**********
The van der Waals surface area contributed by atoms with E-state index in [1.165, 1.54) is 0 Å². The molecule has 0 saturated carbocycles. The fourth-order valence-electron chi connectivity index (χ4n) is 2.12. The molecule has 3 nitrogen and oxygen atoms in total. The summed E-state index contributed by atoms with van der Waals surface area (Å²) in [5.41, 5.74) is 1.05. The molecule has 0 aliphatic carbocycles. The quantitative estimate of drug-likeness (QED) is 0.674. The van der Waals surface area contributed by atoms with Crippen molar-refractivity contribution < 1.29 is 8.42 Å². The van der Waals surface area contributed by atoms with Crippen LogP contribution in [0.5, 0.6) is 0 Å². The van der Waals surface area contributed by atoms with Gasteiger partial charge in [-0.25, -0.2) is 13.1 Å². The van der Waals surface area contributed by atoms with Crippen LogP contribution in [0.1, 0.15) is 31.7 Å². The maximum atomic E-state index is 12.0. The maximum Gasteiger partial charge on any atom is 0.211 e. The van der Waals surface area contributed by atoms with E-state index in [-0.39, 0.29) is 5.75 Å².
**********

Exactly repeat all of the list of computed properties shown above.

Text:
The van der Waals surface area contributed by atoms with E-state index in [1.165, 1.54) is 0 Å². The molecule has 0 saturated carbocycles. The fourth-order valence-electron chi connectivity index (χ4n) is 2.12. The molecule has 3 nitrogen and oxygen atoms in total. The summed E-state index contributed by atoms with van der Waals surface area (Å²) in [5.41, 5.74) is 1.05. The molecule has 0 aliphatic carbocycles. The quantitative estimate of drug-likeness (QED) is 0.674. The van der Waals surface area contributed by atoms with Crippen molar-refractivity contribution < 1.29 is 8.42 Å². The van der Waals surface area contributed by atoms with Crippen LogP contribution in [0.5, 0.6) is 0 Å². The van der Waals surface area contributed by atoms with Gasteiger partial charge in [-0.25, -0.2) is 13.1 Å². The van der Waals surface area contributed by atoms with Crippen LogP contribution in [0.1, 0.15) is 31.7 Å². The maximum atomic E-state index is 12.0. The maximum Gasteiger partial charge on any atom is 0.211 e. The van der Waals surface area contributed by atoms with E-state index in [-0.39, 0.29) is 5.75 Å².